During the recently concluded Shares Investment Conference (SIC) 1H2017, renowned investment expert and author Dr Chan Yan Chong talked about how to reach investment paradise.
What is investment paradise then? Perhaps we can understand it as financial freedom, and in the words of Dr Chan, it is “not having to slave away for a fixed/scanty pay”.
He added: “If your passive income from stocks, dividends, rentals, etc. exceeds your salary, you are wealthy and financially free.”
The “paradise” that he talked about is an acronym for the essential steps that one needs to take:
Any investment planning would have to start from saving, which tends to be difficult at the start but pays off later, said Dr Chan.
However, whether your goal is long-term or short-term will impact your risk-taking decisions.
If you are still far from attaining your financial goals, Dr Chan would advise you to take on more risks, spot opportunities, and seize them bravely. Conversely, being close to your goals means that you can (and probably should) make smaller bets and put less pressure on yourself.
Typically, there are two kinds of investing approaches—fundamental analysis and technical analysis. Dr Chan thinks that investors should adopt both approaches, at least at a basic level.
When it comes to fundamental analysis, investors should be aware that stocks usually move ahead of the economy, and stock market cycles are different from business cycles, as share prices represent the company’s current value plus its future returns, said Dr Chan.
“Also, for fundamental analysis, I do not read through thick financial reports. I think those are written for others’ perusal,” said Dr Chan. “I believe that it’s sufficient looking at these four key pointers—capitalization, debt, cash flow, and price to earnings (P/E).”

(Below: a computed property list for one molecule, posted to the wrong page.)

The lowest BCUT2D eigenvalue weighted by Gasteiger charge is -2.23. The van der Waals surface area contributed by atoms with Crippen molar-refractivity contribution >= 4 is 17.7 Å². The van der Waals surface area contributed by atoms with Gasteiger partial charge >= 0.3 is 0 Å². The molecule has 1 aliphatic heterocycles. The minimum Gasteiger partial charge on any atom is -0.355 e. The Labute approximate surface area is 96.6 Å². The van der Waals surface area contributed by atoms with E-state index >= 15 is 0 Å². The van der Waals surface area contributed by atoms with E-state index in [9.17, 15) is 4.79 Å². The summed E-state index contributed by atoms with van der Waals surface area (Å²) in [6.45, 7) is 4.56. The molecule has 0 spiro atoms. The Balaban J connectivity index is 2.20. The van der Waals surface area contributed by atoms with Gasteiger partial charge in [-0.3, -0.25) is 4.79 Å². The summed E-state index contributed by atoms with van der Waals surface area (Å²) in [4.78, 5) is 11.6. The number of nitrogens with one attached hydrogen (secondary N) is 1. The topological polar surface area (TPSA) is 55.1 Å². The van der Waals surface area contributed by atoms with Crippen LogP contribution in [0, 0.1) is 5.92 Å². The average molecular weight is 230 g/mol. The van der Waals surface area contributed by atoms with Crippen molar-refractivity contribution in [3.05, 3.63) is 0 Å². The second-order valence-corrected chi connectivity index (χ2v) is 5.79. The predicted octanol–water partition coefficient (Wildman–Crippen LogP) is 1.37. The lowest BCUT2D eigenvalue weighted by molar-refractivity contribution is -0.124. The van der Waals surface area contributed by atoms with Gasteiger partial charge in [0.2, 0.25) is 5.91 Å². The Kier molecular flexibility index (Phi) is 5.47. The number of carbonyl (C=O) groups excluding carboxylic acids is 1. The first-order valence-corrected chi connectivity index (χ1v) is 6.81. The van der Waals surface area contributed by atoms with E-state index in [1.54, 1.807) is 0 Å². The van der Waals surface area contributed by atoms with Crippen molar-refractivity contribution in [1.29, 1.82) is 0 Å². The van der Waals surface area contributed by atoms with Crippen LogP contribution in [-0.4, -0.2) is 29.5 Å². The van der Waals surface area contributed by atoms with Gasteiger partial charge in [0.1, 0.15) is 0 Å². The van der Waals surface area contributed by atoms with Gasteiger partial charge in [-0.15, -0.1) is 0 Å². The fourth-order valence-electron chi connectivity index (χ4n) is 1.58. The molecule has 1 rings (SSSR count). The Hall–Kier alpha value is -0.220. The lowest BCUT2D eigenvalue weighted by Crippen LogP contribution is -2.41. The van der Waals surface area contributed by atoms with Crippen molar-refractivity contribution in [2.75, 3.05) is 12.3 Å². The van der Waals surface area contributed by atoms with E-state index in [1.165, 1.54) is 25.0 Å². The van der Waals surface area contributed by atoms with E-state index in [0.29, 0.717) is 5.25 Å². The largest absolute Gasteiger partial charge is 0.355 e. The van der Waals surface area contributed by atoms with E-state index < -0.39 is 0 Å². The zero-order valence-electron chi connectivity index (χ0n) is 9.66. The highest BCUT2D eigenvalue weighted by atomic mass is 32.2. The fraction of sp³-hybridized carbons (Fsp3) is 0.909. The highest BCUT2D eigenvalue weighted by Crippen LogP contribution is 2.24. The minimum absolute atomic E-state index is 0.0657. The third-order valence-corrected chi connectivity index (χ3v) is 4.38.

On the other hand, for technical analysis, Dr Chan follows the Dow Theory.
Investors should not only understand the reputation of the companies that they are investing in, but they should also try to uphold a good reputation themselves, said Dr Chan.
Much emphasis is placed on company reputation, especially when it comes to value investing. Typically, investors would have to read through thick financial reports to find that out, but Dr Chan suggested a few key areas that one can quickly look into Long-term P/E ratio, company’s performance in the previous market cycle(s), and its management.
Meanwhile, we as investors should uphold a decent reputation by paying off debt and mortgage, Dr Chan said.
“Trying to predict how a stock will trade in the short term is no better than a coin flip.”
The above quote came from Wall Street Journal columnist Steven Russolillo. If you are an attentive reader of Dr Chan’s articles, you will notice that he makes predictions as well, but they are not wild guesses based on pure emotions.
As a trained mathematician, Dr Chan invented the “Chan’s channel”, a method that uses linear regression to maximise the accuracy of identifying the top of a bull market and the bottom of a bear market.
The dividend payout is a major factor to consider, and especially so if you intend to invest long-term, said Dr Chan. We know that Warren Buffett has said: “If you aren’t thinking about owning a stock for ten years, don’t even think about owning it for ten minutes.”
In that case, if we were to hold a stock for ten years, we’d better make sure that it pays us decent dividends. The idea of dividends might not sound thrilling, but investing in stable, dividend-paying companies can pay off massively in the long run and reduce overall portfolio volatility.
When it comes to dividend stocks in Singapore, Dr Chan suggested that investors can look into REITs.
Dr Chan is well aware that major world events can affect the markets. Investors might not be able to guess the outcomes of such events correctly. The least one can do, though, is to keep up with political, social and economic changes as well as understand the implications. In fact, he had previously written an article in which he pointed out that international affairs are keys to stock market trends.
With regards to speculation, Dr Chan said that he was “not against doing so”. He had also written in his book 机不可失 (translation: Opportunity not to be Lost) that majority of the mainland Chinese investors are just speculators who tend to speculate on junk stocks, though many would lose money while doing so.
Speaking of junk stocks, Dr Chan suggested that one could cast his net wide and buy an assortment of junk stocks to increase the chances that others would “bite the bait” and help to push up the stocks’ prices.
What Dr Chan meant by emotional quotient is one’s ability to regulate his/her emotions, handle losses with a positive mindset, as well as not act impulsively due to feelings of greed and fear.